Anansi Boys

By Neil Gaiman

Rating: 3 stars

When Fat Charlie Nancy’s father dies, he finds out that his father was a god and that he had a brother he didn’t know about. And that makes his world much more interesting, and much more dangerous.

This is a much more whimsical book than American Gods, with whom it shares a universe and one character (Mr Nancy/Anansi, Charlie’s father, whose death kicks off events). Whereas that was deep and brimming with mythology, this feels much lighter, more like a good old-fashioned story without as much going on underneath. There was a lot of humour in it, of a style that reminded me a lot of Good Omens, but without the lightness of touch ( Terry Pratchett’s influence?) that made that book such a joy to read. It sounds like I’m being negative, but it’s just that I expect great things of Gaiman and this is, IMO, just good. Fat Charlie is a decent enough character and I really felt for him when the whirlwind of his brother, Spider, came into his life. For a while, it seemed like it would just be Spider tormenting Charlie, but the tone shifts later in the book, as the events driving things start to come to the fore.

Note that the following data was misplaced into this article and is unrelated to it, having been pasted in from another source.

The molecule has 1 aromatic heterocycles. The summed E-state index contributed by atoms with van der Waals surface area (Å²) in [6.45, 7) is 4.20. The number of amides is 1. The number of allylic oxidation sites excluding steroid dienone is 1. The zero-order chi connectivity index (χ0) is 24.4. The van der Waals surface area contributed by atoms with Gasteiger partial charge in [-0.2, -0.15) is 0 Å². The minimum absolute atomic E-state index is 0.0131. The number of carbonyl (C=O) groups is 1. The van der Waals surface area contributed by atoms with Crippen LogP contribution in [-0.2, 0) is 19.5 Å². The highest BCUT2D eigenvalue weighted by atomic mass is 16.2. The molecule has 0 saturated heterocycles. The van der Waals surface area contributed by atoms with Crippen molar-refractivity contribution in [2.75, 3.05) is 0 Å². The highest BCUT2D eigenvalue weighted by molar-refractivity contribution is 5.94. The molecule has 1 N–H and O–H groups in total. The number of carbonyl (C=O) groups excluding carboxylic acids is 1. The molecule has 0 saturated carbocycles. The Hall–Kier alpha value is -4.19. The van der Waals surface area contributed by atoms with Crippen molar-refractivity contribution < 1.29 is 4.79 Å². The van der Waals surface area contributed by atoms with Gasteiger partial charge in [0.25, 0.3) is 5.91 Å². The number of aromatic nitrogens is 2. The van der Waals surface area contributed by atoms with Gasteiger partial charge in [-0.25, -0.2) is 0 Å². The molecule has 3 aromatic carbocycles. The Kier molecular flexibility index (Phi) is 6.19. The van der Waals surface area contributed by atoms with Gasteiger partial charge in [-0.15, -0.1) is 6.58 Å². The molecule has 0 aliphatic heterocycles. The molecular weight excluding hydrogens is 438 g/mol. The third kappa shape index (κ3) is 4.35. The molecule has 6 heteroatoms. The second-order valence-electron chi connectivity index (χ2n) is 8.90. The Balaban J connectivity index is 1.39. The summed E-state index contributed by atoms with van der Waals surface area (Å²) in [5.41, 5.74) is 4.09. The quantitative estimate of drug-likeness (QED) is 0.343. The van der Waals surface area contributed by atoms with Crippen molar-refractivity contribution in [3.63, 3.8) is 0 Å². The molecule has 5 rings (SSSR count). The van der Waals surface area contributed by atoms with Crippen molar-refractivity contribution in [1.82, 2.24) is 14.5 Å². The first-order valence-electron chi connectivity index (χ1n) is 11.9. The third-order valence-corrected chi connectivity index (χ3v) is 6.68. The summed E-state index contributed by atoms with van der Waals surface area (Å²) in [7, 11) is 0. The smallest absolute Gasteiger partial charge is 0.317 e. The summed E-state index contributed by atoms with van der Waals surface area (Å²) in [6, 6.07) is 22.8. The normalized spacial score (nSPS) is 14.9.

The focus here is on African folklore, in the way that it was Norse mythology that drove American Gods and while this is less familiar to me than the latter, Gaiman handles it well enough that what you need to know is explained in the text, so you don’t feel like you’re floundering. That the story is reasonably lightweight helps in this regard too.

So this is an entertaining read in an unfamiliar (to me) mythology and definitely lighter than some of Gaiman’s other work. Worth a read, but I wouldn’t put it at the top of my pile.

Book details

ISBN: 9780060515195
Publisher: HarperCollins HarperTorch
Year of publication: 2005

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